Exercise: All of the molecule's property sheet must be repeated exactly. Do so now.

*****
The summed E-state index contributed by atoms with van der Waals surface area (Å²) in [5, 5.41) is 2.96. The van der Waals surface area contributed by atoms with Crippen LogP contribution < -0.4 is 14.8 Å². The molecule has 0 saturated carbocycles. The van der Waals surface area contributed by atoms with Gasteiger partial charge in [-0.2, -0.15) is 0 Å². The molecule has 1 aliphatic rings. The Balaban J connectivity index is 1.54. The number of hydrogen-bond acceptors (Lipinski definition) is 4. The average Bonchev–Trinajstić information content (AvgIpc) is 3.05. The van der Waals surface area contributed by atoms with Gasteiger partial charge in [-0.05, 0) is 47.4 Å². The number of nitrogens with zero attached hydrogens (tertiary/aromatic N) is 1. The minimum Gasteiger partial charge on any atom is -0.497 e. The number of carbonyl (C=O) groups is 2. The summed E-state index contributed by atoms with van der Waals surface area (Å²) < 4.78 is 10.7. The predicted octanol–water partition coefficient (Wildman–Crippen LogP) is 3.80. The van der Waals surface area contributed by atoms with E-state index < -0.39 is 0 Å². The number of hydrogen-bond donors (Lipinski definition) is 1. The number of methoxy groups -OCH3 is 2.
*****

The summed E-state index contributed by atoms with van der Waals surface area (Å²) in [5, 5.41) is 2.96. The van der Waals surface area contributed by atoms with Crippen LogP contribution < -0.4 is 14.8 Å². The molecule has 0 saturated carbocycles. The van der Waals surface area contributed by atoms with Gasteiger partial charge in [-0.2, -0.15) is 0 Å². The molecule has 1 aliphatic rings. The Balaban J connectivity index is 1.54. The number of hydrogen-bond acceptors (Lipinski definition) is 4. The average Bonchev–Trinajstić information content (AvgIpc) is 3.05. The van der Waals surface area contributed by atoms with Gasteiger partial charge in [-0.05, 0) is 47.4 Å². The number of nitrogens with zero attached hydrogens (tertiary/aromatic N) is 1. The minimum Gasteiger partial charge on any atom is -0.497 e. The number of carbonyl (C=O) groups is 2. The summed E-state index contributed by atoms with van der Waals surface area (Å²) < 4.78 is 10.7. The predicted octanol–water partition coefficient (Wildman–Crippen LogP) is 3.80. The van der Waals surface area contributed by atoms with E-state index < -0.39 is 0 Å². The number of hydrogen-bond donors (Lipinski definition) is 1. The number of methoxy groups -OCH3 is 2.